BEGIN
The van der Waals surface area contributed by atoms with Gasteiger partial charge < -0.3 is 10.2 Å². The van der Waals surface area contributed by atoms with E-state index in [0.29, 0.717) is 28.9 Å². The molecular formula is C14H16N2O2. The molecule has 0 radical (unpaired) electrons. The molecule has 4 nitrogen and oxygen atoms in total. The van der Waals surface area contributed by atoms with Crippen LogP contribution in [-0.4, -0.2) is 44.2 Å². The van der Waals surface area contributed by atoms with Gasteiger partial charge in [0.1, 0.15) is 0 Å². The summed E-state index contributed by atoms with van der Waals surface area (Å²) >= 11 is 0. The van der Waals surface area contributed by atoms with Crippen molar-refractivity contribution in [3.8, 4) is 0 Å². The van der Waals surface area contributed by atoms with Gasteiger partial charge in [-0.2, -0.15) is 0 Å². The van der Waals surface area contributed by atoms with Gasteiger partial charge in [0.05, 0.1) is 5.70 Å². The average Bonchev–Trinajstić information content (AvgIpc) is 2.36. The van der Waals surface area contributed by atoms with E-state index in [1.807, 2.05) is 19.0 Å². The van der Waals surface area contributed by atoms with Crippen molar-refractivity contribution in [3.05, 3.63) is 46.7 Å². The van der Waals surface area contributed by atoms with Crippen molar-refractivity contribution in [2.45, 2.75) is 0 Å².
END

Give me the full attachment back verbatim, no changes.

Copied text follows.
The van der Waals surface area contributed by atoms with Gasteiger partial charge < -0.3 is 10.2 Å². The van der Waals surface area contributed by atoms with E-state index in [0.29, 0.717) is 28.9 Å². The molecular formula is C14H16N2O2. The molecule has 0 radical (unpaired) electrons. The molecule has 4 nitrogen and oxygen atoms in total. The van der Waals surface area contributed by atoms with Crippen LogP contribution in [-0.4, -0.2) is 44.2 Å². The van der Waals surface area contributed by atoms with Gasteiger partial charge in [0.1, 0.15) is 0 Å². The summed E-state index contributed by atoms with van der Waals surface area (Å²) >= 11 is 0. The van der Waals surface area contributed by atoms with Crippen molar-refractivity contribution in [3.8, 4) is 0 Å². The van der Waals surface area contributed by atoms with Gasteiger partial charge in [-0.2, -0.15) is 0 Å². The van der Waals surface area contributed by atoms with Gasteiger partial charge in [0.05, 0.1) is 5.70 Å². The average Bonchev–Trinajstić information content (AvgIpc) is 2.36. The van der Waals surface area contributed by atoms with E-state index in [1.807, 2.05) is 19.0 Å². The van der Waals surface area contributed by atoms with Crippen molar-refractivity contribution in [3.05, 3.63) is 46.7 Å². The van der Waals surface area contributed by atoms with Crippen molar-refractivity contribution in [2.45, 2.75) is 0 Å².